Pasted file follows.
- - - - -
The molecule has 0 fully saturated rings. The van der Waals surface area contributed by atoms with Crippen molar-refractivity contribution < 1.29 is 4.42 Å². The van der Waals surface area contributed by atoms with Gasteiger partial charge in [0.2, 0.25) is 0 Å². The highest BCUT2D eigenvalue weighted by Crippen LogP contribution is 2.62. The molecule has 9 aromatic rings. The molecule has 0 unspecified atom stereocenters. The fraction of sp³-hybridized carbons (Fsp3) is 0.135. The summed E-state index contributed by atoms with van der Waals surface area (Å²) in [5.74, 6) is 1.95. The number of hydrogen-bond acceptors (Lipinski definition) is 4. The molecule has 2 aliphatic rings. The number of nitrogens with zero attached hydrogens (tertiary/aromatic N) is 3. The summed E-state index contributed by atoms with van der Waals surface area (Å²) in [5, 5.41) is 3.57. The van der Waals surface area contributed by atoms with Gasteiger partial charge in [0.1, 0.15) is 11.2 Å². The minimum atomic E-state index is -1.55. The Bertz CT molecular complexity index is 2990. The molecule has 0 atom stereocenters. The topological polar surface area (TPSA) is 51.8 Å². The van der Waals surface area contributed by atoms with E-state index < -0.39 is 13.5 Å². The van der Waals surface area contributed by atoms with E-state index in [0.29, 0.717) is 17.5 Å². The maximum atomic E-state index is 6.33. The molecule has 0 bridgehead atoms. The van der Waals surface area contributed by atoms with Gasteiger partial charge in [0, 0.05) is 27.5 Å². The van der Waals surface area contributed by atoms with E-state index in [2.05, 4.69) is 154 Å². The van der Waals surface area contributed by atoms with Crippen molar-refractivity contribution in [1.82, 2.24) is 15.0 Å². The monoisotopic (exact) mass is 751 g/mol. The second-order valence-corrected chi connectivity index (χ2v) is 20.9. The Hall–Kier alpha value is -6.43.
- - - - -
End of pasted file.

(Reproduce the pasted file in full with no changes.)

The molecule has 0 fully saturated rings. The van der Waals surface area contributed by atoms with Crippen molar-refractivity contribution < 1.29 is 4.42 Å². The van der Waals surface area contributed by atoms with Gasteiger partial charge in [0.2, 0.25) is 0 Å². The highest BCUT2D eigenvalue weighted by Crippen LogP contribution is 2.62. The molecule has 9 aromatic rings. The molecule has 0 unspecified atom stereocenters. The fraction of sp³-hybridized carbons (Fsp3) is 0.135. The summed E-state index contributed by atoms with van der Waals surface area (Å²) in [5.74, 6) is 1.95. The number of hydrogen-bond acceptors (Lipinski definition) is 4. The molecule has 2 aliphatic rings. The number of nitrogens with zero attached hydrogens (tertiary/aromatic N) is 3. The summed E-state index contributed by atoms with van der Waals surface area (Å²) in [5, 5.41) is 3.57. The van der Waals surface area contributed by atoms with Gasteiger partial charge in [0.1, 0.15) is 11.2 Å². The minimum atomic E-state index is -1.55. The Bertz CT molecular complexity index is 2990. The molecule has 0 atom stereocenters. The topological polar surface area (TPSA) is 51.8 Å². The van der Waals surface area contributed by atoms with E-state index < -0.39 is 13.5 Å². The van der Waals surface area contributed by atoms with E-state index in [0.29, 0.717) is 17.5 Å². The maximum atomic E-state index is 6.33. The molecule has 0 bridgehead atoms. The van der Waals surface area contributed by atoms with Gasteiger partial charge in [0, 0.05) is 27.5 Å². The van der Waals surface area contributed by atoms with E-state index in [2.05, 4.69) is 154 Å². The van der Waals surface area contributed by atoms with Crippen molar-refractivity contribution in [1.82, 2.24) is 15.0 Å². The monoisotopic (exact) mass is 751 g/mol. The second-order valence-corrected chi connectivity index (χ2v) is 20.9. The Hall–Kier alpha value is -6.43.